“What’s the configuration?”
It was the first question at our Monday editorial meeting at the Financial Post, the venerable financial weekly. It came from the editor, John Godfrey, with a wry, comforting reliability.
As always, he wanted to know the order in which the sections of the newspaper were going to appear. Really, though, he was interested in the gears, levers, pulleys and wheels of everything, material and intellectual.
How things worked would animate John Ferguson Godfrey all his restless, important life, which ended on Dec. 18. If it was about journalism in the 1980s, it could also have been, earlier or later, about education, economics, history, politics, science, social justice, the environment. Or music, swimming or sailing.
There was almost no cause or question that escaped his steady gaze. Defending the wrongly accused. Ending solitary confinement in prison. Amending the Constitution. Navigating free trade. Improving children’s health. Renewing cities. Feeding Ethiopia. Promoting bilingualism. Fighting climate change.
From running, to Wagner’s Ring Cycle, he had the energy and blazing curiosity of a professor, headmaster, editor, writer and politician. It made him a thinker and a tinkerer over his 81 years, seeking a country more just, fair, strong and progressive.
When I met John in 1987, he’d just become the fifth editor in the Post’s 80 years. Neville Nankivell, the much-respected publisher, was impressed with his intelligence and originality.
John had been president of the University of King’s College in Halifax. He was not a journalist. Within six months, the Toronto Sun bought the Post and turned our weekly into a daily.
“It was as if a dowager had run off with a punk rocker,” said John. He had to hire staff, design and launch a tabloid. It was “pure hell.”
John was lean, tall and angular, a patrician of impeccable manners. Meeting someone for the first time, he would rise from his desk, walk around and extend his hand. If the Financial Post was the most civilized place I’ve ever worked, he and Neville made it so.
John would appear in the newsroom in black tie on his way to a gala. He would disappear, too, blithely, as if off to a game of tennis, while harried editors scrambled to produce the paper. He had an uncanny ability to absent himself, as he did in a crisis on one of his 17 epic canoe trips in the North. While his fellow adventurers argued over the route, he disappeared with a book, confident of their judgment.
At the Post, he had critics. One couple conspired to undo him. He called them “the Ceaușescus,” laughed them off and saw them out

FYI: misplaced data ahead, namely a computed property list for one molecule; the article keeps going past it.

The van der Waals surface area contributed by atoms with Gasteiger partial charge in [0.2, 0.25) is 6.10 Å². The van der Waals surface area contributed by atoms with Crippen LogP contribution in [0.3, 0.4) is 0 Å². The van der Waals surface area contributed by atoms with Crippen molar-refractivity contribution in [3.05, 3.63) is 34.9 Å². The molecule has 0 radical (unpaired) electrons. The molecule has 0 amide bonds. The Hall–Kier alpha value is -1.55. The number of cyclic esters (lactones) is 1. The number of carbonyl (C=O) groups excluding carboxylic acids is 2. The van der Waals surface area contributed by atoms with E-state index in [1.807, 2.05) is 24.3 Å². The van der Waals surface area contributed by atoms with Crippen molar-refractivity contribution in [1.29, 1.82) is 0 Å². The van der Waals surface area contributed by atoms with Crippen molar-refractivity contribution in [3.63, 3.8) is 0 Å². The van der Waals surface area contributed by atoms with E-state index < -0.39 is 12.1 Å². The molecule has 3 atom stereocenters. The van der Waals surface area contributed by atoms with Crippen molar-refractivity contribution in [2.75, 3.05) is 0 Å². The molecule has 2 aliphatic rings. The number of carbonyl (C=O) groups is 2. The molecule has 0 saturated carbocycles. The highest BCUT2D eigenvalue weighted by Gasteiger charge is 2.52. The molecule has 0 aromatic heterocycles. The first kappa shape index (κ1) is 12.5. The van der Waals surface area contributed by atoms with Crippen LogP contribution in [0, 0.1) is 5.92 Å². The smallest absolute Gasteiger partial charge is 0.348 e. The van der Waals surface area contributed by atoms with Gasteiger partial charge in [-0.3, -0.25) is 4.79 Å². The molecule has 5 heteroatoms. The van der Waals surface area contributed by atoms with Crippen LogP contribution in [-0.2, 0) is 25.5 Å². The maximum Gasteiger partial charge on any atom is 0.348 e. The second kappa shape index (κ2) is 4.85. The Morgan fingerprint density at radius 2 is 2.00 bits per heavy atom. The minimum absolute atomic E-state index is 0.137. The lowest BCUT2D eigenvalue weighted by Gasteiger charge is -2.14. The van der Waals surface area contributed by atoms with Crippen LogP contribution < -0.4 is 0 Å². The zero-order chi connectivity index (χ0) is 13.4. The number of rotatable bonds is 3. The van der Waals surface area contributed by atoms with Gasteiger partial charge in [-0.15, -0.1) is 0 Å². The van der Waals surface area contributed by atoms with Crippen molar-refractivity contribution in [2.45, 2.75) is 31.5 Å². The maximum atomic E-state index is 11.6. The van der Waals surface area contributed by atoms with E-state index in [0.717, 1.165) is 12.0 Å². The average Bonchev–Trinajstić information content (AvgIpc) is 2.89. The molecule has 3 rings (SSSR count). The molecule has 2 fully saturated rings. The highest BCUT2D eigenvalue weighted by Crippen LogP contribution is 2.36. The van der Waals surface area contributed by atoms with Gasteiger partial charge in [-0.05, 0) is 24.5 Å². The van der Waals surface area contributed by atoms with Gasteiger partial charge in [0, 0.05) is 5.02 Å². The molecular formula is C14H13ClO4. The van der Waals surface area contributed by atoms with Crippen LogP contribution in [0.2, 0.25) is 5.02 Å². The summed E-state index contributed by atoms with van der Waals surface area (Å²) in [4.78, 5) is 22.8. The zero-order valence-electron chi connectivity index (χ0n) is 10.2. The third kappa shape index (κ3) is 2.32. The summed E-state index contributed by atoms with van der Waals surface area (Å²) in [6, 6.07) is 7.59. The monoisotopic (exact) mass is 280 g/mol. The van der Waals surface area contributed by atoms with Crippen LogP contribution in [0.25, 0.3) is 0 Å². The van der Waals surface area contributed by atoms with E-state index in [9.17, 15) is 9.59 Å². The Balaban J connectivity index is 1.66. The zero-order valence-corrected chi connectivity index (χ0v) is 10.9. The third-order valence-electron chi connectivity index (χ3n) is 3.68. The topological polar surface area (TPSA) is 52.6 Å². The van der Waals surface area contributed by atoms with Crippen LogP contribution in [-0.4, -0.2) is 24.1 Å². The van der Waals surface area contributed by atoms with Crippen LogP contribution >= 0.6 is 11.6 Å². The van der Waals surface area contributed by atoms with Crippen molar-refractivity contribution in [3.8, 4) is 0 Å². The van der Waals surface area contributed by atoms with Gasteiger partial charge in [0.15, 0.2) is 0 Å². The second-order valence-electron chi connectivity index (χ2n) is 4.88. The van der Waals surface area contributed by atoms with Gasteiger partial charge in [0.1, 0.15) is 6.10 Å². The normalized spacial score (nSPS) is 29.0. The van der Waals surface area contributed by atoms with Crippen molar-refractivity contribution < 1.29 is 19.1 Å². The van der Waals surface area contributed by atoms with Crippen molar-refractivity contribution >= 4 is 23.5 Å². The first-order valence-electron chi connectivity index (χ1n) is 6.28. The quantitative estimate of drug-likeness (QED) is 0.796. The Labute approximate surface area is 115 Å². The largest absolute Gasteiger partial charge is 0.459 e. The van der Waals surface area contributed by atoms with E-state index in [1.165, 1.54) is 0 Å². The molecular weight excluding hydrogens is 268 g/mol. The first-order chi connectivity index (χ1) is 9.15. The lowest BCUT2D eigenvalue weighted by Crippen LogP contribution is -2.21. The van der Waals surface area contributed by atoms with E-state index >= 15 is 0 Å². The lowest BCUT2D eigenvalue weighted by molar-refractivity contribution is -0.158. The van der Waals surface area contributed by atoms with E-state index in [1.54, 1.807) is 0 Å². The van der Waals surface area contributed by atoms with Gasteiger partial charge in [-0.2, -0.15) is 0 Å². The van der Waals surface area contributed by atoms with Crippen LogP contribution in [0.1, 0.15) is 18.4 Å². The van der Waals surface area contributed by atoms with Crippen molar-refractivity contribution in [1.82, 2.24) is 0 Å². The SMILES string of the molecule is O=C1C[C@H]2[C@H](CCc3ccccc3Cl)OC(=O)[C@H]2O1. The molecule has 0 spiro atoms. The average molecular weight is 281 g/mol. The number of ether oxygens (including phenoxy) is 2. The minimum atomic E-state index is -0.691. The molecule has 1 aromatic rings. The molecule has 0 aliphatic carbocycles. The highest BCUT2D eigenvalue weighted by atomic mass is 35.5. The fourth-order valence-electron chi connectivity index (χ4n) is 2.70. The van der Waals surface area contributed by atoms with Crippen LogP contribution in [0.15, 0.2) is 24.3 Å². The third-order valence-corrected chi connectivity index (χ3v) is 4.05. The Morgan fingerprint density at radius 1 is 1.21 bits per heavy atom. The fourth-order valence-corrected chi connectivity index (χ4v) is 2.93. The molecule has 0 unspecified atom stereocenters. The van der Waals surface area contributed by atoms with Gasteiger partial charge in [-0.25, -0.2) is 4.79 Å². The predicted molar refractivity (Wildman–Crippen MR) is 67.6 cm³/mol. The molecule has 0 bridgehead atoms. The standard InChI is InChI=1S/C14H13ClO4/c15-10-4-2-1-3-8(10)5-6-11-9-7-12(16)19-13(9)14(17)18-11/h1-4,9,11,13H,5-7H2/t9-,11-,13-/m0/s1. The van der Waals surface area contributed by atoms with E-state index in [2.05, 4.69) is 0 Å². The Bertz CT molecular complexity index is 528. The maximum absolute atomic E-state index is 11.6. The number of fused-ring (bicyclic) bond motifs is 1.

In politics, like journalism, John sought answers. As federal minister of state for Infrastructure and Communities in 2004, he embraced a “new deal for cities.” He rhapsodized over the resilience of Sudbury.
Of course, there were reversals and disappointments. He lost his brother tragically. He struggled in some jobs. His time in cabinet was too short. He ran (briefly) for Liberal leader. Most of all, though, there was humour and happiness.
One day he told me he’d met a woman unlike any other. He was surprisingly territorial (“Don’t get any ideas,” he warned). He and Trish Bongard married in 1991 and raised a son, Ian. Theirs was a perfect union. As Trish saw him through his long recessional of illness, faced with courage and grace, he said repeatedly how much he loved Trish.
His friends loved him, too. If Winston Churchill said meeting Franklin Roosevelt was like opening a bottle of champagne, being around John was like drinking it. He was always effervescent, whether explaining Bach’s Jesu, Joy of Man’s Desiring or skiing in a costume befitting a Tyrolean refugee.
He flew national flags and wore many hats, including a bishop’s mitre. Did his mischief, flamboyance and eccentricity, I wondered, make him seem frivolous?
Believe me, Dr. Godfrey was serious — about ideas, faith, love, ambition and change.
At the end of the day, John Godfrey asked, relentlessly, why things were. He knew the complexities of life, this fleeting, precious life, and how to live it fully with generosity and joy. Always, he knew the configuration.
Andrew Cohen is a journalist, a professor at Carleton University and author of Two Days in June: John F. Kennedy and the 48 Hours That Made History.
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